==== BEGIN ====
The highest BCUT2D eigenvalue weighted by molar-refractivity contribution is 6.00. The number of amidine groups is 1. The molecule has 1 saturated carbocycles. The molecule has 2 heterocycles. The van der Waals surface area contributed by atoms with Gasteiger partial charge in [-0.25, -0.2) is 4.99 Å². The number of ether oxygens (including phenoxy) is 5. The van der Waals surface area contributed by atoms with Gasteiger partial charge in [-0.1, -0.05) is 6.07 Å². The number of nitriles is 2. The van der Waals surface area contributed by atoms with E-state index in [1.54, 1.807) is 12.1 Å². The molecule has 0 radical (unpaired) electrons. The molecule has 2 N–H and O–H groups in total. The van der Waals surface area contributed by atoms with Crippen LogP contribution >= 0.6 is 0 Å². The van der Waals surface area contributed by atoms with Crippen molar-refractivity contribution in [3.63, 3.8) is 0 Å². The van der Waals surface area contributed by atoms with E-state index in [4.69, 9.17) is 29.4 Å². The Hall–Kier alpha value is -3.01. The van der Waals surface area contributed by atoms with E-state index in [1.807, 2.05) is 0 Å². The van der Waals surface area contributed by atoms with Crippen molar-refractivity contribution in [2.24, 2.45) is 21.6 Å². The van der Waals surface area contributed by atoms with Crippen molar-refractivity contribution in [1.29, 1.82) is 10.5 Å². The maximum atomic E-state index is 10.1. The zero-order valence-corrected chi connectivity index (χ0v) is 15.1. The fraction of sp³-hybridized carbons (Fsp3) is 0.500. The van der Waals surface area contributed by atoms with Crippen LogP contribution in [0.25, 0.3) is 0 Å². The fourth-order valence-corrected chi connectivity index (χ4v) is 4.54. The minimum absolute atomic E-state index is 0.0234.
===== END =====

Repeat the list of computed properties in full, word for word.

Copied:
The highest BCUT2D eigenvalue weighted by molar-refractivity contribution is 6.00. The number of amidine groups is 1. The molecule has 1 saturated carbocycles. The molecule has 2 heterocycles. The van der Waals surface area contributed by atoms with Gasteiger partial charge in [-0.25, -0.2) is 4.99 Å². The number of ether oxygens (including phenoxy) is 5. The van der Waals surface area contributed by atoms with Gasteiger partial charge in [-0.1, -0.05) is 6.07 Å². The number of nitriles is 2. The van der Waals surface area contributed by atoms with E-state index in [1.54, 1.807) is 12.1 Å². The molecule has 0 radical (unpaired) electrons. The molecule has 2 N–H and O–H groups in total. The van der Waals surface area contributed by atoms with Crippen LogP contribution >= 0.6 is 0 Å². The van der Waals surface area contributed by atoms with Crippen molar-refractivity contribution in [3.63, 3.8) is 0 Å². The van der Waals surface area contributed by atoms with E-state index in [4.69, 9.17) is 29.4 Å². The Hall–Kier alpha value is -3.01. The van der Waals surface area contributed by atoms with E-state index in [1.807, 2.05) is 0 Å². The van der Waals surface area contributed by atoms with Crippen molar-refractivity contribution in [2.24, 2.45) is 21.6 Å². The van der Waals surface area contributed by atoms with Crippen molar-refractivity contribution in [1.29, 1.82) is 10.5 Å². The maximum atomic E-state index is 10.1. The zero-order valence-corrected chi connectivity index (χ0v) is 15.1. The fraction of sp³-hybridized carbons (Fsp3) is 0.500. The van der Waals surface area contributed by atoms with Crippen LogP contribution in [0.25, 0.3) is 0 Å². The fourth-order valence-corrected chi connectivity index (χ4v) is 4.54. The minimum absolute atomic E-state index is 0.0234.